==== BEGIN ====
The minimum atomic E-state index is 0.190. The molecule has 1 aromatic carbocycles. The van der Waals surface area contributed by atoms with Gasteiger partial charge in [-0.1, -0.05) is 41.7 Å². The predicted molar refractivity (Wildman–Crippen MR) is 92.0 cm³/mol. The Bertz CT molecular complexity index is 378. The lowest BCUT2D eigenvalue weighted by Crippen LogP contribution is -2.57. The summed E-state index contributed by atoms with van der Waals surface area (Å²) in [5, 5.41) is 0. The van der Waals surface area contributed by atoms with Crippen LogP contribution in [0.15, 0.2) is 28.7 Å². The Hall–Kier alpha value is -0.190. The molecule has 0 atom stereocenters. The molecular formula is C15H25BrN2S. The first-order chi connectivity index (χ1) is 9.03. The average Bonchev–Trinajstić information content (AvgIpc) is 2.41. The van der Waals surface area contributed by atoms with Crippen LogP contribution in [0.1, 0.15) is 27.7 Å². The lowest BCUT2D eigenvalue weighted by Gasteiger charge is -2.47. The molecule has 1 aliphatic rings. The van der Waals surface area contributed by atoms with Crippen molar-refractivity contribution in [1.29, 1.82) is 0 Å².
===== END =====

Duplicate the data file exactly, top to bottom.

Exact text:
The minimum atomic E-state index is 0.190. The molecule has 1 aromatic carbocycles. The van der Waals surface area contributed by atoms with Gasteiger partial charge in [-0.1, -0.05) is 41.7 Å². The predicted molar refractivity (Wildman–Crippen MR) is 92.0 cm³/mol. The Bertz CT molecular complexity index is 378. The lowest BCUT2D eigenvalue weighted by Crippen LogP contribution is -2.57. The summed E-state index contributed by atoms with van der Waals surface area (Å²) in [5, 5.41) is 0. The van der Waals surface area contributed by atoms with Crippen LogP contribution in [0.15, 0.2) is 28.7 Å². The Hall–Kier alpha value is -0.190. The molecule has 0 atom stereocenters. The molecular formula is C15H25BrN2S. The first-order chi connectivity index (χ1) is 9.03. The average Bonchev–Trinajstić information content (AvgIpc) is 2.41. The van der Waals surface area contributed by atoms with Crippen LogP contribution in [0.1, 0.15) is 27.7 Å². The lowest BCUT2D eigenvalue weighted by Gasteiger charge is -2.47. The molecule has 1 aliphatic rings. The van der Waals surface area contributed by atoms with Crippen molar-refractivity contribution in [1.29, 1.82) is 0 Å².